# If entries at pivot position are zero then the column is a linear combination of the previous columns?

In the 7th lecture of Gilbert Strang's Linear Algebra course, he does row operations on a matrix (m x n) to convert it to echelon form. He found the first k pivot elements; for k+1 th pivot element, he found that the entries of a column from row k+1 to m are zero, and from this, he concludes that this column is a linear combination of previous columns. Why or how can we figure that out?

Here is the link to the video (from the point where he says that) https://youtu.be/VqP2tREMvt0?list=PL49CF3715CB9EF31D&t=281

• @JoséCarlosSantos I have added the link to the video. Is it of any help? May 2, 2022 at 7:53

At the point in the lecture that you refer to, Strang has found the first two columns of the final reduced row echelon form. In general, the reduced row echelon form (RREF) can be interpreted as sequentially reporting the relationships between the columns so far: a column of $$A$$ is a pivot column (i.e. corresponds to a pivot in the RREF) if (and only if) it is linearly independent to the columns before it. Otherwise, the entries of that RREF column express how it can be attained as a combination of the previous pivot columns in $$A$$.

In the particular problem, Strang computes the reduction $$A = \pmatrix{1&2&2&2\\2&4&6&8\\3&6&8&10} \leadsto R = \pmatrix{1&2&0&-2\\0&0&1&2\\0&0&0&0}.$$ We can interpret the columns of $$R$$ as follows:

• $$(1,0,0)$$: the first column of $$A$$ is independent from the columns that proceed it (this is always true if the first column is non-zero)
• $$(2,0,0)$$: the second column of $$A$$ is not independent from the columns that precede it. It can be expressed as $$2 \cdot [\text{pivot column 1}]$$.
• $$(0,1,0)$$: the third column of $$A$$ is independent from the columns that proceed it.
• $$(-2,2,0)$$: the fourth column of $$A$$ is not independent from the columns that precede it. It can be expressed as $$-2 \cdot [\text{pivot column 1}] + 2 \cdot [\text{pivot column 2}]$$.

Here's a "proof" of this phenomenon. Note first that row-operations preserve the nullspace. That is, if $$R$$ is the RREF of $$A$$, then the solutions to $$Ax = 0$$ are the same as the solutions to $$Rx = 0$$. On the other hand, every description of a column of $$R$$ in terms of its other columns corresponds to an element of the nullspace of $$R$$. It follows that any linear relationship between the columns of $$R$$ must also hold for the columns of $$A$$.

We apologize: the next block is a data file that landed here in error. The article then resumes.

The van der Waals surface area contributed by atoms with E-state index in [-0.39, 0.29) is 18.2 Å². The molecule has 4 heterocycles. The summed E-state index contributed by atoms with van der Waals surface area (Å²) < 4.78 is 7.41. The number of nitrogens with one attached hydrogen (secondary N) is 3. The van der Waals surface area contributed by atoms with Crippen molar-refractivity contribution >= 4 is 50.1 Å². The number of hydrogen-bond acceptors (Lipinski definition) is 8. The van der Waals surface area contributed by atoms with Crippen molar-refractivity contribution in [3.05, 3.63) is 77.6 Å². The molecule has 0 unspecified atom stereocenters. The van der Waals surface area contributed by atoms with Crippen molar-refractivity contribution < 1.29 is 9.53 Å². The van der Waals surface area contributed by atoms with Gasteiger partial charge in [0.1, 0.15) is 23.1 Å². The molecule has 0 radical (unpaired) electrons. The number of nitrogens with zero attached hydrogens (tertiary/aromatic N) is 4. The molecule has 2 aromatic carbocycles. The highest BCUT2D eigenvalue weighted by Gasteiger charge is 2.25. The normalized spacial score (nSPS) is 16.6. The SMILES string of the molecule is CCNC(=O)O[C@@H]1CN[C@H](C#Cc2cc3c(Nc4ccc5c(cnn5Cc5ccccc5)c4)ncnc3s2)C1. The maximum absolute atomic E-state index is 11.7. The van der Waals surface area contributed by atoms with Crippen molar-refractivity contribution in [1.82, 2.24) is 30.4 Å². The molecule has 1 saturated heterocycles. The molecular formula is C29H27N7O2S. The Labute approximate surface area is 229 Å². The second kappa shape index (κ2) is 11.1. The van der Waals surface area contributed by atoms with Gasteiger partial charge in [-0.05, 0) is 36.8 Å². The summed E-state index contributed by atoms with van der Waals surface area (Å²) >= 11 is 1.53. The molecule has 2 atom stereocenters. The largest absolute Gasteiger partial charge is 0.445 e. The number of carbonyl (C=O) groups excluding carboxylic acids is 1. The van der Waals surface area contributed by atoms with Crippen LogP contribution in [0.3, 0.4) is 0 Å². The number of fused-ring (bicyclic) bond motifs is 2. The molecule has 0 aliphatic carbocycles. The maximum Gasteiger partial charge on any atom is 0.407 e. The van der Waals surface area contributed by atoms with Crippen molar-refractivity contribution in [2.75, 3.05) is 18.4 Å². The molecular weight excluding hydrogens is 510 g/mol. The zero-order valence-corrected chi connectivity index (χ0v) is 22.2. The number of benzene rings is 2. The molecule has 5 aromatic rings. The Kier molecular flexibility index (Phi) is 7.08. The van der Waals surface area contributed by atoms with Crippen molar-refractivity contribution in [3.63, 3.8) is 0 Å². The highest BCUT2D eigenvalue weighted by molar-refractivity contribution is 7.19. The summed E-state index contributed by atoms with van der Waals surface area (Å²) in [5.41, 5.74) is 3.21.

For example, the fact that $$[\text{column 2}] = 2 \cdot [\text{column 1}]$$ can be expressed as $$2 \cdot [\text{column 1}] - 1 \cdot [\text{column 2}] = 0 \iff R \pmatrix{2\\-1\\0\\0} = \pmatrix{0\\0\\0\\0},$$ which is to say that $$(2,-1,0,0)$$ is an element of the nullspace of $$R$$. This means that $$(2,-1,0,0)$$ is also an element of the nullspace of $$A$$, which (if we follow our previous line of reasoning backwards) means that the columns of $$A$$ also satisfy the relation $$[\text{column 2}] = 2 \cdot [\text{column 1}]$$. Similarly, the fact that $$[\text{column 4}] = -2 \cdot [\text{column 1}] + 2 \cdot [\text{column 3}]$$ holds for the matrix $$R$$ corresponds to the fact that the vector $$x = (-2,0,2,-1)$$ is an element of the nullspace of $$R$$, which in turn implies that it is an element of the nullspace of $$A$$, which in turn implies that the columns of $$A$$ satisfy this same relation.

• Thanks for your response. Actually, I found out about it in his book where he has written that non-pivot columns are a linear combination of columns before them (as can be seen in this case). I want to get an intuition or a mathematical proof of why is it true May 2, 2022 at 13:39
• @AurBhai Se my latest edit. May 2, 2022 at 23:34
• I got what you are trying to say. But here the combination can be seen once you get reduced form. I want to know that suppose while elimination of a matrix with 5 columns when you try to find 3rd pivot element you see that 3rd column has all zeros and hence cannot be a pivot column at this point itself how can we say that col 3 is a linear combination of col 1 and col 2 May 3, 2022 at 2:53
• The same logic can be applied to any intermediate form. If you reduce to a matrix $R$ and see that its third column can be written as a linear combination of the first two, then the same must hold for the original matrix. May 3, 2022 at 3:28
• Thank you for your help May 3, 2022 at 4:23